Retired Bangladeshi Major General Muniruzzaman, who chairs the Global Military Advisory Council on Climate Change, recently published a call to action on climate change from a global and regional security perspective. He identifies climate change as a “worst-case scenario,” relating it to the kind of conflict avoidance planning he did as a major general. He states:
When I was a major general in Bangladesh’s military, my job was to avoid conflict while planning for the worst-case scenario. And, from the perspective of the military, the consequences of global warming constitute the worst-case scenario.
In that vein, Major General Muniruzzaman highlights the degree to which his former military colleagues view climate change, and its attendant consequences, as a security threat:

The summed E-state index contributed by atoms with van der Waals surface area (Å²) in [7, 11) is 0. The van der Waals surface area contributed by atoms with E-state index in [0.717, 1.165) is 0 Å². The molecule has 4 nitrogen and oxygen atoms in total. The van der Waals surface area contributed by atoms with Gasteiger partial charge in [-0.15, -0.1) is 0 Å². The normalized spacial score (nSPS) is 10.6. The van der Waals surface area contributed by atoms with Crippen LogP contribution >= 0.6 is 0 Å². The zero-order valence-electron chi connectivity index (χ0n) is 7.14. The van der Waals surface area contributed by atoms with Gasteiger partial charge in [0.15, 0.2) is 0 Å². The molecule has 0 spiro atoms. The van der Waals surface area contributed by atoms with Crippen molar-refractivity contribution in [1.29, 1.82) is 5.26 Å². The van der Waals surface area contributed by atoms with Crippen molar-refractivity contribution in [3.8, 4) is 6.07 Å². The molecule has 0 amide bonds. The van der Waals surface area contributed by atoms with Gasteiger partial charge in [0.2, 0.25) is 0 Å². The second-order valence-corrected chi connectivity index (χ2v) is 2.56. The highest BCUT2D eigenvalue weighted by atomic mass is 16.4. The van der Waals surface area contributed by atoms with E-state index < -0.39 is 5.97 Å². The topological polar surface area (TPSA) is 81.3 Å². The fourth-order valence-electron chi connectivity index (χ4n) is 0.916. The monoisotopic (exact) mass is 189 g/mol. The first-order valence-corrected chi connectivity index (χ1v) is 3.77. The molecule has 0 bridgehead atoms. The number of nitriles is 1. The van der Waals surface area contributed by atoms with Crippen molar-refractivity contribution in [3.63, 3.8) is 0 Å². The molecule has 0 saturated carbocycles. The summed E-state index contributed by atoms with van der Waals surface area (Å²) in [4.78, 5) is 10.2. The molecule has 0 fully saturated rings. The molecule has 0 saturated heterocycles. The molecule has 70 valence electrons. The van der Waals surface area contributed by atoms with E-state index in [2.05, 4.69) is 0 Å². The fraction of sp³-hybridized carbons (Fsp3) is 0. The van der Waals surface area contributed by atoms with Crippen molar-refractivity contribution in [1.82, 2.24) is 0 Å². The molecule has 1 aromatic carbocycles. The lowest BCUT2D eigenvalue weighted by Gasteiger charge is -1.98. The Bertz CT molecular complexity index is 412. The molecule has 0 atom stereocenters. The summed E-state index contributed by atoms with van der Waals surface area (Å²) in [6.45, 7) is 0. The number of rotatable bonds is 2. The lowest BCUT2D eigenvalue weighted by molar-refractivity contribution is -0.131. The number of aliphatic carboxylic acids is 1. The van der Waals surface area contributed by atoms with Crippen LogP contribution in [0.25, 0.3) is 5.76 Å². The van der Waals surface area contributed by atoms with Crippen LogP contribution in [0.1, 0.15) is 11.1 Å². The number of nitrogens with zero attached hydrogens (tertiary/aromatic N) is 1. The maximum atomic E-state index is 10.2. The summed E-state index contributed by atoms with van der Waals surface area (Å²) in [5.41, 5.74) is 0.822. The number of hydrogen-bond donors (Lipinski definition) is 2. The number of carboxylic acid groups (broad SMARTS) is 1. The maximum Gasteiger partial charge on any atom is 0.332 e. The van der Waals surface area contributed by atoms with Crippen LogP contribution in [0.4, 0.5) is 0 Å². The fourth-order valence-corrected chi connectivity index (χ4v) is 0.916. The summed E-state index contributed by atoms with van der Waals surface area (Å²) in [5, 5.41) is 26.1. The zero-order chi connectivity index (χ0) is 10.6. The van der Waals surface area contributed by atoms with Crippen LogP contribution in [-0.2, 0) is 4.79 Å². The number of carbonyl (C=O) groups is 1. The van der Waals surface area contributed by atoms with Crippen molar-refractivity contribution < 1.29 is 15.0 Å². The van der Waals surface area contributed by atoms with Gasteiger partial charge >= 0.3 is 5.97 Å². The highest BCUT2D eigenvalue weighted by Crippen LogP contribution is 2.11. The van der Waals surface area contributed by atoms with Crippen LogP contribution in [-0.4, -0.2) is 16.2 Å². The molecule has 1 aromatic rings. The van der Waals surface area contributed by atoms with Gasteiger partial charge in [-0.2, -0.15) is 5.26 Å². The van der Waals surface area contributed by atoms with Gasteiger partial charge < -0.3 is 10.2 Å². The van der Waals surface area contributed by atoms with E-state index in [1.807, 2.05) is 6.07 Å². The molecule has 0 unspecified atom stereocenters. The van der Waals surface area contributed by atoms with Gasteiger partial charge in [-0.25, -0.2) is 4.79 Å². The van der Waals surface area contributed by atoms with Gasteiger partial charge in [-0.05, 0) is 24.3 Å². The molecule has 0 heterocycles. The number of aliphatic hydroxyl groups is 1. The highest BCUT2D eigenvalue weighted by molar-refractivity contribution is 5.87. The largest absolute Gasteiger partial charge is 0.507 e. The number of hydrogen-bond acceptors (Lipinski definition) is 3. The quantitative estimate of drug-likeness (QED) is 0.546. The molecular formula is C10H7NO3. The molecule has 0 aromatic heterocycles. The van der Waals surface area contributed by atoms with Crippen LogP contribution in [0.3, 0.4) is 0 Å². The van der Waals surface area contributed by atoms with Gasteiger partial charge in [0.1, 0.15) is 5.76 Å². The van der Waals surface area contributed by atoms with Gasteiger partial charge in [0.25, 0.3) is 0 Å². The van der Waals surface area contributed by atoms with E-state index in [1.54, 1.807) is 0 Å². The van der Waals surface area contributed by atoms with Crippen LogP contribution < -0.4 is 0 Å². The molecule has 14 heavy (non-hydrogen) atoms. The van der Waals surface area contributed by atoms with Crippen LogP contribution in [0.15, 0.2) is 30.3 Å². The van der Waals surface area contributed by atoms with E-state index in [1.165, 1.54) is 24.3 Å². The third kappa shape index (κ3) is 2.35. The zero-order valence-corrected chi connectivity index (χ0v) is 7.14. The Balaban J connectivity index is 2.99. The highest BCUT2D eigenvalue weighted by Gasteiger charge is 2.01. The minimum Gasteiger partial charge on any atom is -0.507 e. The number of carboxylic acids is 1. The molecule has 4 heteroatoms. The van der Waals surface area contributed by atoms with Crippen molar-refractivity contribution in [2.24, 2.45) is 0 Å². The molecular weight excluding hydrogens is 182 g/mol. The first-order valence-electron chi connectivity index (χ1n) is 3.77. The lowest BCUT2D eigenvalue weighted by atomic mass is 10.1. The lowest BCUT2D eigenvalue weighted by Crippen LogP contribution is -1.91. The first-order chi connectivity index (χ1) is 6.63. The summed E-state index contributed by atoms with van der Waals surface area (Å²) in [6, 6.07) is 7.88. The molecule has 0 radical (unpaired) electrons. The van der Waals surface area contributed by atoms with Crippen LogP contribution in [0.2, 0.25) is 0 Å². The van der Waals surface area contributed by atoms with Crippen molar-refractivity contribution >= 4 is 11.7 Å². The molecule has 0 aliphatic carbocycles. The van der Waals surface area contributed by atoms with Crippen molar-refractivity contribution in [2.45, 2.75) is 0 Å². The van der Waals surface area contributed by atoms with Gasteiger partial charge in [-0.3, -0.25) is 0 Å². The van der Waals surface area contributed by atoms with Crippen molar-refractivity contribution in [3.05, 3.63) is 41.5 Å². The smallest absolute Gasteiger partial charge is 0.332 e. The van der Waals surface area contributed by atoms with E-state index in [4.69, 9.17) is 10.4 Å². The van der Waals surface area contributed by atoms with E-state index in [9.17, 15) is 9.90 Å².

When I meet with my colleagues at the Global Military Advisory Council on Climate Change – generals and admirals from around the world, all with career-long experience in military planning and operations – I am struck by the similarity of our concerns. All countries of the world are experiencing changes that are destabilizing communities and increasing security concerns. Diseases are spreading, wells are drying up, storms are smashing cities and destroying crops, and rain is either a distant memory or an acute danger.
In global security circles, we often speak of the “international community.” Climate change is the ultimate global challenge and global threat, and the global community must meet it together. We cannot have our separate attitudes and plans.
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